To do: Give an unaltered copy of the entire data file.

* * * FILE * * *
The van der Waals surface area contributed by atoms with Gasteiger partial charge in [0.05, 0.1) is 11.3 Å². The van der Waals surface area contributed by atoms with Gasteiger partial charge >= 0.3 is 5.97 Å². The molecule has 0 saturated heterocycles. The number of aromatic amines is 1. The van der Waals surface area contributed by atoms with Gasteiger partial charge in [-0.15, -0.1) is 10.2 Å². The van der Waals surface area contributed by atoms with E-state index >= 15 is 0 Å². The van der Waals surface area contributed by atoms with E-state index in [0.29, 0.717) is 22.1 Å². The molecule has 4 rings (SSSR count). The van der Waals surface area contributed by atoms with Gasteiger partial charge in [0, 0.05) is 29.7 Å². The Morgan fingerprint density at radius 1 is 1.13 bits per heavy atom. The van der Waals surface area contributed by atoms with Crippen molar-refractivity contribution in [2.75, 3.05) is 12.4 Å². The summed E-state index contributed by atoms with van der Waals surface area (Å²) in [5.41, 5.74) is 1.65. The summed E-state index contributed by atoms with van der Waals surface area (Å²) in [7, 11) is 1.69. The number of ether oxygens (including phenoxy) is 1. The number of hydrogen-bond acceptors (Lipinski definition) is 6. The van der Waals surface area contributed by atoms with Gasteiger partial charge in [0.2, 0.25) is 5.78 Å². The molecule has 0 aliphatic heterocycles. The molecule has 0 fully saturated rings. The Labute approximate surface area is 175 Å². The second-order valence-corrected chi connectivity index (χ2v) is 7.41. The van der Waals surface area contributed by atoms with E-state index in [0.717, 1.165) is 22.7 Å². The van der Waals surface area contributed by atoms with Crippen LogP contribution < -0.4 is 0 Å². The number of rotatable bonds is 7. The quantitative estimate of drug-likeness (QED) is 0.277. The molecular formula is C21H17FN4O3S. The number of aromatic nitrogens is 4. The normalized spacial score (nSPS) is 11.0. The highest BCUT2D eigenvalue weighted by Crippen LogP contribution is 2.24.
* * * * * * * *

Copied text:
The van der Waals surface area contributed by atoms with Gasteiger partial charge in [0.05, 0.1) is 11.3 Å². The van der Waals surface area contributed by atoms with Gasteiger partial charge >= 0.3 is 5.97 Å². The molecule has 0 saturated heterocycles. The number of aromatic amines is 1. The van der Waals surface area contributed by atoms with Gasteiger partial charge in [-0.15, -0.1) is 10.2 Å². The van der Waals surface area contributed by atoms with E-state index >= 15 is 0 Å². The van der Waals surface area contributed by atoms with E-state index in [0.29, 0.717) is 22.1 Å². The molecule has 4 rings (SSSR count). The van der Waals surface area contributed by atoms with Gasteiger partial charge in [0, 0.05) is 29.7 Å². The Morgan fingerprint density at radius 1 is 1.13 bits per heavy atom. The van der Waals surface area contributed by atoms with Crippen molar-refractivity contribution in [2.75, 3.05) is 12.4 Å². The summed E-state index contributed by atoms with van der Waals surface area (Å²) in [5.41, 5.74) is 1.65. The summed E-state index contributed by atoms with van der Waals surface area (Å²) in [7, 11) is 1.69. The number of ether oxygens (including phenoxy) is 1. The number of hydrogen-bond acceptors (Lipinski definition) is 6. The van der Waals surface area contributed by atoms with Gasteiger partial charge in [0.2, 0.25) is 5.78 Å². The molecule has 0 aliphatic heterocycles. The molecule has 0 fully saturated rings. The Labute approximate surface area is 175 Å². The second-order valence-corrected chi connectivity index (χ2v) is 7.41. The van der Waals surface area contributed by atoms with E-state index in [0.717, 1.165) is 22.7 Å². The van der Waals surface area contributed by atoms with Crippen LogP contribution < -0.4 is 0 Å². The number of rotatable bonds is 7. The quantitative estimate of drug-likeness (QED) is 0.277. The molecular formula is C21H17FN4O3S. The number of aromatic nitrogens is 4. The normalized spacial score (nSPS) is 11.0. The highest BCUT2D eigenvalue weighted by Crippen LogP contribution is 2.24.